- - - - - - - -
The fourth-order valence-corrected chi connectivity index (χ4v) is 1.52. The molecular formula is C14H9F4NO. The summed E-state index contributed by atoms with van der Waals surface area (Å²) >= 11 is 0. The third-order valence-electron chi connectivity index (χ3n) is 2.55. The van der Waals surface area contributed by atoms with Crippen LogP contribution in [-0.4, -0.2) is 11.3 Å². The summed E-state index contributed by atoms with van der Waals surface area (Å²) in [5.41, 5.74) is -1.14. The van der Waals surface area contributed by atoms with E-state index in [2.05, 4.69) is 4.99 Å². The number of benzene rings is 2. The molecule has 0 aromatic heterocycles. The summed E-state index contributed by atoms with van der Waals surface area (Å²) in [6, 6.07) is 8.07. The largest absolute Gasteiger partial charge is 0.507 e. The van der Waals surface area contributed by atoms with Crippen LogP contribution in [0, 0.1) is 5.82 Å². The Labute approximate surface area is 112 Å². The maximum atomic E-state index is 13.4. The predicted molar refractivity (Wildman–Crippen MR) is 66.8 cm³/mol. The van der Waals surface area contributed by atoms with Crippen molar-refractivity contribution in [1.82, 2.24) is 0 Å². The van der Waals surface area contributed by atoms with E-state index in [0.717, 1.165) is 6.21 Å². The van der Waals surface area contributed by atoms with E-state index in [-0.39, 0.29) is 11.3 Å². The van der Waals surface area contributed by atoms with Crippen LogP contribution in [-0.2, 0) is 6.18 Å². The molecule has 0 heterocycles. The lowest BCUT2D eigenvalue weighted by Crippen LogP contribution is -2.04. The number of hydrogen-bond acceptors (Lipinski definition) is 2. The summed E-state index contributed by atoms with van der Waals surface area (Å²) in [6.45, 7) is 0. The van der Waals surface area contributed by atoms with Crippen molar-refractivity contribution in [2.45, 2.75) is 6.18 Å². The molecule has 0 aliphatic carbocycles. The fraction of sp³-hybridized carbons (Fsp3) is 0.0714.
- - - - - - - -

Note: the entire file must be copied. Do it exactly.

The fourth-order valence-corrected chi connectivity index (χ4v) is 1.52. The molecular formula is C14H9F4NO. The summed E-state index contributed by atoms with van der Waals surface area (Å²) >= 11 is 0. The third-order valence-electron chi connectivity index (χ3n) is 2.55. The van der Waals surface area contributed by atoms with Crippen LogP contribution in [-0.4, -0.2) is 11.3 Å². The summed E-state index contributed by atoms with van der Waals surface area (Å²) in [5.41, 5.74) is -1.14. The van der Waals surface area contributed by atoms with E-state index in [2.05, 4.69) is 4.99 Å². The number of benzene rings is 2. The molecule has 0 aromatic heterocycles. The summed E-state index contributed by atoms with van der Waals surface area (Å²) in [6, 6.07) is 8.07. The largest absolute Gasteiger partial charge is 0.507 e. The van der Waals surface area contributed by atoms with Crippen LogP contribution in [0, 0.1) is 5.82 Å². The Labute approximate surface area is 112 Å². The maximum atomic E-state index is 13.4. The predicted molar refractivity (Wildman–Crippen MR) is 66.8 cm³/mol. The van der Waals surface area contributed by atoms with Crippen molar-refractivity contribution in [1.82, 2.24) is 0 Å². The van der Waals surface area contributed by atoms with E-state index in [0.717, 1.165) is 6.21 Å². The van der Waals surface area contributed by atoms with E-state index in [-0.39, 0.29) is 11.3 Å². The van der Waals surface area contributed by atoms with Crippen LogP contribution in [-0.2, 0) is 6.18 Å². The molecule has 0 heterocycles. The lowest BCUT2D eigenvalue weighted by Crippen LogP contribution is -2.04. The number of hydrogen-bond acceptors (Lipinski definition) is 2. The summed E-state index contributed by atoms with van der Waals surface area (Å²) in [6.45, 7) is 0. The van der Waals surface area contributed by atoms with Crippen molar-refractivity contribution in [2.45, 2.75) is 6.18 Å². The molecule has 0 aliphatic carbocycles. The fraction of sp³-hybridized carbons (Fsp3) is 0.0714.